Speech at the launch of urban poverty survey
Speaker: Setsuko Yamazaki, UNDP Country Director
Date: 15 December 2010 @ 2pm
Event: Launch of urban poverty survey
Venue: Nikko Hotel, 84 Tran Nhan Tong Street, Ha Noi
Mr. Hoàng Mạnh Hiển, Vice Chairman of Ha Noi People’s Committee;
Friends from the media;
The current formulation of Viet Nam’s new ten-year socio-economic development strategy (SEDS) and the next five-year plan (SEDP) marks an important point in Viet Nam’s future development path. The draft strategy and plan set out the desired growth path, but also emphasize the need for social, human and sustainable development for all Vietnamese citizens. They mark an important transition from a focus on economic growth to “quality of growth” as a middle-income country. In parallel to this process, both Ha Noi and Ho Chi Minh City are developing their own concrete action plans and policies to implement the SEDS and SEDP.
It is therefore a very opportune time to launch this urban poverty survey and to discuss the issues it raises around equality and social and human development. I strongly hope that data from the survey, as well as the forthcoming research, will help the two cities to further develop their policies and action plans for urban poverty reduction and urban management.
This is an important survey which fills a big data gap and for the first time allows us to assess urban poverty in Ha Noi and Ho Chi Minh City. In particular, this is the only dataset so far to provide comprehensive information on the living standards of unregistered and temporary migrants, who have been missed out in other data sources.
The survey provides valuable information on what life is like in these two cities, including information on demography, education, health, employment, income and participation in community activities.
The results clearly show that while Ha Noi and Ho Chi Minh City have enjoyed tremendous economic growth this has not benefited everyone living in the two cities. There are vast inequalities in living standards and in access to services, such as education and health care. Such inequalities are clear when low and high income groups are compared. And inequalities are even more pronounced when the lives of permanent residents are compared to those of unregistered or temporary migrants.
So the research clearly points to the fact that both cities are facing challenges in ensuring sustainable and equal economic and social development.
I would like to highlight one of the key characteristics of the urban poverty survey which we believes is particularly important, and that is the multi-dimensional approach it uses to assess poverty. This approach recognizes that poverty is not simply an issue of lack of income. Rather, it is a multi-dimensional problem with those who are poor deprived across a range of different domains such as health, education and access to clean water and sanitation. A multi-dimensional poverty index was introduced in the recent 2010 UNDP Human Development Report and is also reflected in the multi-dimensional child poverty work done by MOLISA and GSO.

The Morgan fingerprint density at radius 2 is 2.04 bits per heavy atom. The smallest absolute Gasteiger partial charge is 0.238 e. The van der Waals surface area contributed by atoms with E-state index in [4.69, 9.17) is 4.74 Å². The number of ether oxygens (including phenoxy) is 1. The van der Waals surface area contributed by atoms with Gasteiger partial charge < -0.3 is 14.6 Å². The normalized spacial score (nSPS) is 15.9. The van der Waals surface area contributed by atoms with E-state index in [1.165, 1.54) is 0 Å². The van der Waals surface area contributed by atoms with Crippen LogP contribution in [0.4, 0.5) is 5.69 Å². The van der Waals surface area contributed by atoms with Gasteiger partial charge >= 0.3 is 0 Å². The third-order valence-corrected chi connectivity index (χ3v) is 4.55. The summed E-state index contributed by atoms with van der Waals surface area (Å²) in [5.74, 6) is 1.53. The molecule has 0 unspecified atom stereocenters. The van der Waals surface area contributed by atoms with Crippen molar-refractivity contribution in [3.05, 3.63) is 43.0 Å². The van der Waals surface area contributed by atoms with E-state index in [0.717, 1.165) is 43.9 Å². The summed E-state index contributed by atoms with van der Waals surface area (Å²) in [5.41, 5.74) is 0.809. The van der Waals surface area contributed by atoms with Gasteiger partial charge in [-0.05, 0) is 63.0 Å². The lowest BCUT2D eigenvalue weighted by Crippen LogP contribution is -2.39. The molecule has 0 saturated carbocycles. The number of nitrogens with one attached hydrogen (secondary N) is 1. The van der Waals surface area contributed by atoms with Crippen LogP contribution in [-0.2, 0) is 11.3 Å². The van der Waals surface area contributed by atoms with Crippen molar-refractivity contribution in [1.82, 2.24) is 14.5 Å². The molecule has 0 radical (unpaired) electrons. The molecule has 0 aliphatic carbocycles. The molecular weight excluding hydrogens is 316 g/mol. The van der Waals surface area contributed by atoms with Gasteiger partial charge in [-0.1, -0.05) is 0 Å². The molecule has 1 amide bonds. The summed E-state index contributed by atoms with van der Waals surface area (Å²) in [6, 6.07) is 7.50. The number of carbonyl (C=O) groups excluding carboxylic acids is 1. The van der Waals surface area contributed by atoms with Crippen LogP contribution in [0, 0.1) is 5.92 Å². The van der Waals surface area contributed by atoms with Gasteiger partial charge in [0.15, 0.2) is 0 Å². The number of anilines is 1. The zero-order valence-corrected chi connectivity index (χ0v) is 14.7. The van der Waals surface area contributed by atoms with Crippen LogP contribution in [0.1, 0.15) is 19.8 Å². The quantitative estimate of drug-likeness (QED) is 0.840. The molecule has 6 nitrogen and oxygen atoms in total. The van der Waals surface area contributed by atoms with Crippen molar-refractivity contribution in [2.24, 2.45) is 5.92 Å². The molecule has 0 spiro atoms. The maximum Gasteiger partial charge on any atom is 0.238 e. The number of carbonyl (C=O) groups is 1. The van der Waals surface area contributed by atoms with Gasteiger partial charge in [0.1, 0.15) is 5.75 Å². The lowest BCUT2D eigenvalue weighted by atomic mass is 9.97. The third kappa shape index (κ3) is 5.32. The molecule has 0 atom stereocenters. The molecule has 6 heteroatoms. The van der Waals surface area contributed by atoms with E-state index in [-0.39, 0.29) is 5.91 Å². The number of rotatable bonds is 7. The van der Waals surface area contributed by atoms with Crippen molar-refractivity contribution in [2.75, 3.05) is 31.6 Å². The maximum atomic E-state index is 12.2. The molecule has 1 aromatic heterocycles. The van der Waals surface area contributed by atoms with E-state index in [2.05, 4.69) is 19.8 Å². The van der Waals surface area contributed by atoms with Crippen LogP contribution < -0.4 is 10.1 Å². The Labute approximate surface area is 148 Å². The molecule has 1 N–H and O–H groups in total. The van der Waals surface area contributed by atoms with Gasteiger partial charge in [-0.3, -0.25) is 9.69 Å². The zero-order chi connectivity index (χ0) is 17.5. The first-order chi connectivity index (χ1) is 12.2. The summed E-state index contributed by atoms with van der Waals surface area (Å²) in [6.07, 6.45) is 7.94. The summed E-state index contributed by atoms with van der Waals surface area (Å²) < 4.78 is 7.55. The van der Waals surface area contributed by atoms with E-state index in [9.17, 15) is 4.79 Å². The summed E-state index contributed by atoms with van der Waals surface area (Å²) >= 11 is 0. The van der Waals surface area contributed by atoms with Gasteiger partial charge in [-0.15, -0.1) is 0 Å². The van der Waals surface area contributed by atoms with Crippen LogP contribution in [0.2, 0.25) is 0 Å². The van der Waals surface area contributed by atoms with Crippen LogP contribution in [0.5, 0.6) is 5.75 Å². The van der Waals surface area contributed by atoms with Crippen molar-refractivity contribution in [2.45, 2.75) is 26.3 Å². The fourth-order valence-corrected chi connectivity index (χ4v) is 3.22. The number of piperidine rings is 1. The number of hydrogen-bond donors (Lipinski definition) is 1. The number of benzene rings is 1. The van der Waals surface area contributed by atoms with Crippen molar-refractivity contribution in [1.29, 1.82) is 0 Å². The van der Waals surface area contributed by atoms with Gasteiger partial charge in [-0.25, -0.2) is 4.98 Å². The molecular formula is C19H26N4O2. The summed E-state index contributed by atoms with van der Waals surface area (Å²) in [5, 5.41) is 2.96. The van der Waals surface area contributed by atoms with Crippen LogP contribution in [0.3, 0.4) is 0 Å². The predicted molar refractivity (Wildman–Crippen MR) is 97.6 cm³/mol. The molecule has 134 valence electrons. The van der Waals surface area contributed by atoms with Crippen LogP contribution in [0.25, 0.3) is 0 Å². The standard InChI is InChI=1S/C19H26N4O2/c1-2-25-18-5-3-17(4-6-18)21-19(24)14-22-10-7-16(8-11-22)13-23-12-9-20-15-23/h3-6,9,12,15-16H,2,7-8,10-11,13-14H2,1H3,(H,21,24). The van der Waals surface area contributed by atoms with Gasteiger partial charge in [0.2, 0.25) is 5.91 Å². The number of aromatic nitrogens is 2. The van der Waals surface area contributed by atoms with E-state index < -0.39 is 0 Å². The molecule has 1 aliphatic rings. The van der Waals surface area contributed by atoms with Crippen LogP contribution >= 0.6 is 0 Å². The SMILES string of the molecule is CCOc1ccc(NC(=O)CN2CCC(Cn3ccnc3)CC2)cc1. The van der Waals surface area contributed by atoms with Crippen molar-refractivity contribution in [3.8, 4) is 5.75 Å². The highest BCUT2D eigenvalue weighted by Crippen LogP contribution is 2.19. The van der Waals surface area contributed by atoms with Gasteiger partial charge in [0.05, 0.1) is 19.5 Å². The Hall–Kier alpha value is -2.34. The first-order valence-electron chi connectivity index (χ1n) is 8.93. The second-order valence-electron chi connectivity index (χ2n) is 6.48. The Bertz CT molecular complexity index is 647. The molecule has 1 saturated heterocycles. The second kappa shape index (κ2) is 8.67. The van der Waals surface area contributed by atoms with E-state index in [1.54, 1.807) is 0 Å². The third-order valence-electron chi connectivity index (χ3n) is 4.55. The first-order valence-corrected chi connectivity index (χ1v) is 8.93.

The urban poverty report shows that while income poverty is relatively minor in the two cities, a considerable proportion of people are considered to be multi-dimensionally poor.
These residents are deprived in their access to the social security system, to basic social services such as education, health and housing, and are also deprived of the opportunity to participate in social activities. For example, more than a third (38%) of people in Ha Noi and more than half (54%) of those living in Ho Chi Minh City have no access to the social security system. Similarly, more than a third of people in both cities lack access to proper housing services such as tap water, waste disposal and sewage drains and about one quarter are deprived of decent quality housing. In Ho Chi Minh City, 27% of people 18 years and older have not completed lower-secondary education, or if they are of school age they are not even in school.
Some of the priority areas highlighted in the report include strengthening the social security system, improving housing services and housing quality, and making sure migrants are more included in social organizations and community activities. Above all, it means ensuring equality among the people living in the two cities.
In closing, I would like to congratulate Ha Noi and Ho Chi Minh City People’s Committees for their work in completing the urban poverty survey and for their continuous support. In particular, I would like to thank the statistics offices in the two cities, the national General Statistics Office, the departments of labour, invalids and social affairs, as well as all the research institutes and experts who actively took part in the survey and provide tremendous insights and perspectives.
UNDP is ready to support Ha Noi and Ho Chi Minh City in developing concrete action plans for tackling urban poverty challenges as well as better monitoring of urban poverty.
I wish you fruitful discussions and a successful workshop.
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